You filed for bankruptcy and went to court with your attorney to make payment arrangements. This is a difficult time for you, but knowing the end is getting near, you are feeling much better about your monetary situation.
During the bankruptcy process, your attorney may have spoken with you about the payment procedures, which entails who will be handling the liquidation and talking with the creditors. All your property and assets go into one legal entity known as a bankruptcy estate. A bankruptcy trustee will then begin work on your case.
Chapter 7 bankruptcy is for those with limited incomes who are not able to pay back all their debts. You will have a bankruptcy trustee who focuses specifically on this type of bankruptcy. The court appoints an impartial trustee to liquidate the assets to pay the creditors.
The job of the trustee:
Some primary duties of the trustee include:
- Rounding up the debtor’s property
- Selling the bankruptcy estate’s property
- Questioning the creditors’ claims
- Paying the creditors
- Objecting to bankruptcy discharges if necessary
Between 21 and 40 days after the filing of the petition, the trustee will hold a meeting of debtor and creditors called a 341 Meeting. As the debtor, under oath, you must answer questions from the trustee and the creditors. They may ask you some of the following questions:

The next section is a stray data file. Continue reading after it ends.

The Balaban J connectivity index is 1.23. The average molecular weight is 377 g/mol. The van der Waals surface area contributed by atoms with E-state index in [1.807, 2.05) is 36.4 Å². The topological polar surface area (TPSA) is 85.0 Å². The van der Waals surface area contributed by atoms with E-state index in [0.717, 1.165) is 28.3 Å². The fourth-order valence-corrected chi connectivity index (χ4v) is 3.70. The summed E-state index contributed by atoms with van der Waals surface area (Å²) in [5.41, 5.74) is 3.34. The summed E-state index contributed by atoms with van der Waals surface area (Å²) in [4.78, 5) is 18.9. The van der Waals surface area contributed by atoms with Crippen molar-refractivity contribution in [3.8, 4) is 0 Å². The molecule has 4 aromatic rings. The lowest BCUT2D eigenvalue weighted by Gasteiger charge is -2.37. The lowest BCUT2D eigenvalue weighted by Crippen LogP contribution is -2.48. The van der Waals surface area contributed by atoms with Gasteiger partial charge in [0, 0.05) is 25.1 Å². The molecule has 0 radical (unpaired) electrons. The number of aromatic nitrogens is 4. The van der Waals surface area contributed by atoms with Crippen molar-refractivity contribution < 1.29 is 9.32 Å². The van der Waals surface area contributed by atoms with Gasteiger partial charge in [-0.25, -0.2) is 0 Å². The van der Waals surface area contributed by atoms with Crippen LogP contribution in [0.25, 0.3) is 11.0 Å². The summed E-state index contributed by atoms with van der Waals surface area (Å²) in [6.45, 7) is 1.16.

- Did you read and sign the petition, schedules and statements?
- Are you familiar with all the information contained in the petition, schedules and statements?
- Is all the information in the documents true and correct?
- Are there any errors and omissions you are aware of?
- Have you filed for bankruptcy before?
There are several more questions you may have to answer to satisfy the trustee and creditors.
After the meeting, the trustee will begin looking at all your assets – exempt and nonexempt. Some exemptions may include your car and house. The trustee may sell any nonexempt property to pay your creditors.